Patterns (Kraft Television Theatre)

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Ed Begley, Everett Sloane and Richard Kiley in Rod Serling's Patterns on Kraft Television Theatre (1955). Photograph by Lawrence Fried

Patterns was the first major breakthrough of Rod Serling when the live television drama received critical acclaim as the January 12, 1955 installment of the anthology series Kraft Television Theatre.


Directed by Fielder Cook, the intense big-business drama starred Richard Kiley as up-and-coming vice-president Fred Staples. Ruthless corporate boss Walter Ramsie (Everett Sloane) attempts to edge out aging employee Andy Sloane (Ed Begley) to make room for newcomer Staples. Ramsie uses every opportunity to humiliate the fragile Sloane, while Staples sees Sloane as a professional who makes valuable contributions to the firm.[1]


Serling's celebrated script tore apart the dynamics of the business world and earned Serling his first of his six Emmys for dramatic writing. There was a rave review from Jack Gould of The New York Times who suggested it be repeated:

Nothing in months has excited the television industry as much as the Kraft Television Theatre's production of Patterns, an original play by Rod Serling. The enthusiasm is justified. In writing, acting and direction, Patterns will stand as one of the high points in the TV medium's evolution. Patterns is a play with one point of view toward the fiercely competitive world of big business and is bound to be compared with the current motion picture Executive Suite. By comparison, Executive Suite might be Babes in Toyland without a score. For sheer power of narrative, forcefulness of characterization and brilliant climax, Mr. Serling's work is a creative triumph that can stand on its own. In one of those inspired moments that make the theater the wonder that it is, Patterns was an evening that belonged to the many, not only to Mr. Serling. The performances of Everett Sloane, Ed Begley and Richard Kiley were truly superb. The production and direction of Fielder Cook constituted a fluid use of video's artistic tools that underscore how little the TV artistic horizons really have been explored. Patterns was seen from 9 to 10pm Wednesday over the National Broadcasting Company's network; a repeat performance at an early date should be mandatory. [2]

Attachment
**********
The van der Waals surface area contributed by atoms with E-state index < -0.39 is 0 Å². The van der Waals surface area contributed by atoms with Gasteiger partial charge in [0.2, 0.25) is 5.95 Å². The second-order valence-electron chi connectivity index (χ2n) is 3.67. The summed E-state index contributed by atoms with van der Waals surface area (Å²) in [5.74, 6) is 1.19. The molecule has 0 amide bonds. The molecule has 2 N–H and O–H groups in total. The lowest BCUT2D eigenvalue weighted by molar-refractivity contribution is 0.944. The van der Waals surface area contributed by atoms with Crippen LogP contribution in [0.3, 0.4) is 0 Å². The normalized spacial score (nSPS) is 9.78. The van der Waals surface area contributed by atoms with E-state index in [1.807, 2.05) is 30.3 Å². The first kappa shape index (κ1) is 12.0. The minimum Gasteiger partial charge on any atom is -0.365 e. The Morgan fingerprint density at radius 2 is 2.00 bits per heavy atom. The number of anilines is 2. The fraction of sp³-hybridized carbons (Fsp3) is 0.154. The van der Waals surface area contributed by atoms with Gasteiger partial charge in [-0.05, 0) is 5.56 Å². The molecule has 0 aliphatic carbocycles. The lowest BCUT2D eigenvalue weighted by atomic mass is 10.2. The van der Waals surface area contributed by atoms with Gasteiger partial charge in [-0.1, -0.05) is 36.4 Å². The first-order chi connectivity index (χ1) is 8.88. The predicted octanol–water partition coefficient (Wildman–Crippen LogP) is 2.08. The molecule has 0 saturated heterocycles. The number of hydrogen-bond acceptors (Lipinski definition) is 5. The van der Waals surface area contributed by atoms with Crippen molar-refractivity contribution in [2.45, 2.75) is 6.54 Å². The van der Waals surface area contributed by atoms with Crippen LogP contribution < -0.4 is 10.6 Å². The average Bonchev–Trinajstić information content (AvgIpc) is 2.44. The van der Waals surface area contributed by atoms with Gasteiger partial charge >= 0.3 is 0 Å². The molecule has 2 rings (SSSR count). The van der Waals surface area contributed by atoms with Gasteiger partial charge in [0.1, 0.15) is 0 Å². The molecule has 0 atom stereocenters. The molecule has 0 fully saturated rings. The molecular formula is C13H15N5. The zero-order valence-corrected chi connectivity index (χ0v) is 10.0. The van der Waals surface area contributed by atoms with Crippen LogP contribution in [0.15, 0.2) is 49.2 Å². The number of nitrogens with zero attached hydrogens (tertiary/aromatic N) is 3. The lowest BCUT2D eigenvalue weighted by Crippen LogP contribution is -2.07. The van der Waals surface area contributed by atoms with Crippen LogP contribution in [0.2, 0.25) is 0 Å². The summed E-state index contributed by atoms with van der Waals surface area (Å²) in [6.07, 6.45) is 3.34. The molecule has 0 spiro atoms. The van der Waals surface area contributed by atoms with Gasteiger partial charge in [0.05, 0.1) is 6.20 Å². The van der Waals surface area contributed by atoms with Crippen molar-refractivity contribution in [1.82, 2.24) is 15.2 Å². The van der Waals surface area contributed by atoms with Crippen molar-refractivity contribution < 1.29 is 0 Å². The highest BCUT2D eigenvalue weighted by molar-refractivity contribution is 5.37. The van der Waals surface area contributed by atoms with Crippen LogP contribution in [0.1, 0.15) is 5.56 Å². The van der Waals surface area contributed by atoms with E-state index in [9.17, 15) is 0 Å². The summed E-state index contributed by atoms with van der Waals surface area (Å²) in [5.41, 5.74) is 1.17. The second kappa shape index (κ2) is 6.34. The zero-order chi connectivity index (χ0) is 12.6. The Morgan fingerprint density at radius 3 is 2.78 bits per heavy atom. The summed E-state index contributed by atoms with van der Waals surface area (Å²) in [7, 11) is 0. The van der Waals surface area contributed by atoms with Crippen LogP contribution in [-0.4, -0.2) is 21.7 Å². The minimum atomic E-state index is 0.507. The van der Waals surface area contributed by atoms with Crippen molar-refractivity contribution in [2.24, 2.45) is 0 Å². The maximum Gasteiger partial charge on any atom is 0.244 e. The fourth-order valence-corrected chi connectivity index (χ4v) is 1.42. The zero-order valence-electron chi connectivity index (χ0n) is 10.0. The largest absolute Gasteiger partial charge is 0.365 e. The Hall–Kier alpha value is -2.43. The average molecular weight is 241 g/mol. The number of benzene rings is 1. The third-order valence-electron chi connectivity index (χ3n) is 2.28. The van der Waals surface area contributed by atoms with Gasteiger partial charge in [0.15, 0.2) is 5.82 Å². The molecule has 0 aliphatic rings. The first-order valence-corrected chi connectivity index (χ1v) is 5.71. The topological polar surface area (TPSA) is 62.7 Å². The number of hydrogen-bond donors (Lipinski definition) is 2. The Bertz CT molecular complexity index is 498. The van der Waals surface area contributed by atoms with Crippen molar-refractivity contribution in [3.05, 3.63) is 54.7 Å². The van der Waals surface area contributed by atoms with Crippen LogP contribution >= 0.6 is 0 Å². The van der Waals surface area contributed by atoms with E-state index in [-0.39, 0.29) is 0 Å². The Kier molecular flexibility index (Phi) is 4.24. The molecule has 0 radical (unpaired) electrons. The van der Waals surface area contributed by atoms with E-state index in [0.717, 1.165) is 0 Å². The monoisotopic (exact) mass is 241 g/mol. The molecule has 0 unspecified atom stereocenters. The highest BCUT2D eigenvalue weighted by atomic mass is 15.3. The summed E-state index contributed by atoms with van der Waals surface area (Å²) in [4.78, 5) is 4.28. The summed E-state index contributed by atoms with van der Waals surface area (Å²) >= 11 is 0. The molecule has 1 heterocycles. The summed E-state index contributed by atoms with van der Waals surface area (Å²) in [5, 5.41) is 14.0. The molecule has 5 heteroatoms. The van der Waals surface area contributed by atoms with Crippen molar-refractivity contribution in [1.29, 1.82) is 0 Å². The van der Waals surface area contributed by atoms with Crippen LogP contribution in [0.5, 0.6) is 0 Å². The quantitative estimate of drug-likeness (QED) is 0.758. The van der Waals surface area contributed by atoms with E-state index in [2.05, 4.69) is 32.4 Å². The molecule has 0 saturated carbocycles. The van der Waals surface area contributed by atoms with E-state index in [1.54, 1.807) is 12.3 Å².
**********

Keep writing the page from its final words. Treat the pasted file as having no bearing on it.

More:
Gould's request for a repeat was an unusual suggestion, since in that pre-videotape era, live shows were not repeated. Surprisingly, NBC took Gould's suggestion seriously and made plans for another production.

Second live performance[edit]


When Patterns returned on February 9, 1955, it was once again performed live, an unprecedented event. This was the first time a television drama was repeated due to popularity. The second performance, directly sustained by Kraft Foods' advertising agency, J. Walter Thompson, was captured on kinescope and is available for viewing at The Paley Center for Media in New York City and Los Angeles.

On March 27, 1956, a feature-length film version of Patterns was released. The film featured an expanded script by Serling. Van Heflin replaced Kiley in the role of Fred Staples. In the April 27, 2008, edition of TV Week, the television critic Tom Shales compared the movie unfavorably to the live TV production:

Some people thought live TV was the beginning of a truly new storytelling medium—one uniquely suited to intimate, unadorned, psychological dramas—but it turned out to be a beginning with a tiny middle and a rushed end... Patterns was so well-received that Kraft mounted a live repeat of the show a month later, and the intimate TV show was turned into a less intimate (and somehow less satisfying) movie in 1956. Except for the use of terms like “mimeographed” and “teletype,” little about the drama seems dated, unless one is of the opinion that corporate politics and boardroom bloodletting no longer exist... With minimally judicious scene-setting (shots of clocks, a building directory, a switchboard) and a rapid introduction of characters, Serling pulls a viewer almost immediately into his story, a tale of corporate morality—or the lack of it—and such everyday battles as the ones waged between conscience and ambition. [3]


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